Closed Hearings: Submission to the Rules Committee

It would be helpful for the Guidance to consider ways in which the taint of deception could be removed, as far as possible, from cases involving closed hearings and to recognise and seek to minimise the moral injury they can cause. 

Application to name a protected party in the context of ‘jigsaw identification’

Sometimes it’s impossible to report meaningfully on a case without conveying information that makes it “likely” that the person at the centre of the case can be identified.

Cancer treatment in the face of unknowns and expert disagreement

By Ruby Reed-Berendt, 18 October 2022 A man (MB) in his 30s has been in hospital (and deprived of his liberty) since May 2022 after his mental health deteriorated. Although there remains uncertainty as to the cause of his poor mental health, there is a working diagnosis of T-cell lymphoma of the nervous system. NewcastleContinue reading “Cancer treatment in the face of unknowns and expert disagreement”

Reflections on open justice and transparency in the light of Re A (Covert Medication: Closed Proceedings) [2022] EWCOP 44

What happened in this case strikes at the very heart of the work of the Open Justice Court of Protection Project.  It’s very unfortunate that the manner in which this case became public knowledge was via a blog post based on a misapprehension of the facts – necessitating a Statement correcting those facts.

Statement from the Open Justice Court of Protection Project concerning an inaccurate and misleading blog post

We will now investigate how it came about that an observer was admitted to a public hearing in which a salient (‘magnetic’) fact of the case was meticulously concealed (by order of the court), leading – surely inevitably – to inaccurate reporting.

Court-authorised caesarean section for a mother with sickle cell disease who wants her baby to “see her face first”

I was struck when RO said “I don’t want to kill my baby”. I was already feeling disappointed for RO throughout the hearing, but these words left me feeling extremely sad for her. Was she feeling like the clinicians involved in her care were viewing her as killing her baby?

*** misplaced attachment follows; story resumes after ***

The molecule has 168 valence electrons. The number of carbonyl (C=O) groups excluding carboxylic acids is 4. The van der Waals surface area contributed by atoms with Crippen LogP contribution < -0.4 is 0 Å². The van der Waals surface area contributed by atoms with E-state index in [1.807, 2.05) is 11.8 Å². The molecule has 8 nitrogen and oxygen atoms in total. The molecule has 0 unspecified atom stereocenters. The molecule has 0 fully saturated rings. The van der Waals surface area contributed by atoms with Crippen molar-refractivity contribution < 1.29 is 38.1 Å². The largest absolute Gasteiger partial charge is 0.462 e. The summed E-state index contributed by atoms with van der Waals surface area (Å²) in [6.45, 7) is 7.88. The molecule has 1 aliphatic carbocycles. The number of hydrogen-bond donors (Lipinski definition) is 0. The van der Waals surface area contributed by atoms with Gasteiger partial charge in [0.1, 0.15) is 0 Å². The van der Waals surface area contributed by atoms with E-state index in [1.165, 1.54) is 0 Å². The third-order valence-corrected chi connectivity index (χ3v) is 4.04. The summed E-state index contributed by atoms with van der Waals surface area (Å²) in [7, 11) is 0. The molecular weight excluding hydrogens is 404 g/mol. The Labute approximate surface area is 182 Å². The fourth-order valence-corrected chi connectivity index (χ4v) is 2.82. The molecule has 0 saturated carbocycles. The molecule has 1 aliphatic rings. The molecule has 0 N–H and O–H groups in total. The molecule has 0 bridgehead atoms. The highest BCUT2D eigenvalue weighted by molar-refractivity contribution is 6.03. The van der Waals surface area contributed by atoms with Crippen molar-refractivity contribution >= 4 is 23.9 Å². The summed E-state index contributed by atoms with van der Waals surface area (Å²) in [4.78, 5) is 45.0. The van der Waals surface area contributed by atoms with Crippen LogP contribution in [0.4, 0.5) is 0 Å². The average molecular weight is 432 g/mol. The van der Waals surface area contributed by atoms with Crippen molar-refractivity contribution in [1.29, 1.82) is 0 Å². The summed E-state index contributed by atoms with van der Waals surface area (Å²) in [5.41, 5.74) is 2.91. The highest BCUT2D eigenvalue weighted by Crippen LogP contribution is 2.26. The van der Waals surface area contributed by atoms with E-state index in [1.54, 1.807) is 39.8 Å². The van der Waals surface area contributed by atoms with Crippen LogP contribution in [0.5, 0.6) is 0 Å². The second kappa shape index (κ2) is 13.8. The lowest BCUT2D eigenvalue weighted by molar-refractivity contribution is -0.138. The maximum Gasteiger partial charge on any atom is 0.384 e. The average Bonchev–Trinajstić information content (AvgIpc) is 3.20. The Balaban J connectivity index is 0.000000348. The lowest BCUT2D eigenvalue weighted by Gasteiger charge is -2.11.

Anorexia and refusing nutrition: An observer’s perspective on A Mental Health Trust v BG

By Charlotte Buck, 4th August 2022 This case concerned Anorexia and the refusal of clinically assisted nutrition and hydration (CANH) – another sad case brought before the Court of Protection for which the circumstances are all too familiar.  I have always been interested in complex medical-ethical cases and, having volunteered on hospital wards for six weeks myself,Continue reading “Anorexia and refusing nutrition: An observer’s perspective on A Mental Health Trust v BG”

After more than 4 months in hospital (for “assessment”), there’s a new placement and a transition plan for Mr M

By Celia Kitzinger, 19th July 2022 This was a short hearing in a long-running case – and if things go according to plan, it will have been the final hearing. There were two hearings in February 2022, the second of which approved Mr M’s transfer to hospital for what was projected to be an overnight stay.  At theContinue reading “After more than 4 months in hospital (for “assessment”), there’s a new placement and a transition plan for Mr M”

“Grave concerns”: Funding arrangements, capacity for sex, and a TZ-style care plan

By Celia Kitzinger, 13th July 2022 The protected party at the centre of this case (COP 13627568 before DJ Glassbrook sitting in Northampton on 8th July 2022[i]) was described as “ a 19-year-old lady with diagnoses including Mild Learning Disability. Mixed Disorders of Conduct and Emotion, and Reactive Attachment Disorder of childhood”.   Introducing the hearing for the benefitContinue reading ““Grave concerns”: Funding arrangements, capacity for sex, and a TZ-style care plan”

Trial of living at home – successful so far

By Celia Kitzinger, 9th July 2022 A woman in her nineties who’s been “trapped [in a care home] by some Kafkaesque nightmare” for more than a year, has finally returned home. The judge has yet to determine whether it’s in her best interests to stay there: this is a “trial at home” to see how it worksContinue reading “Trial of living at home – successful so far”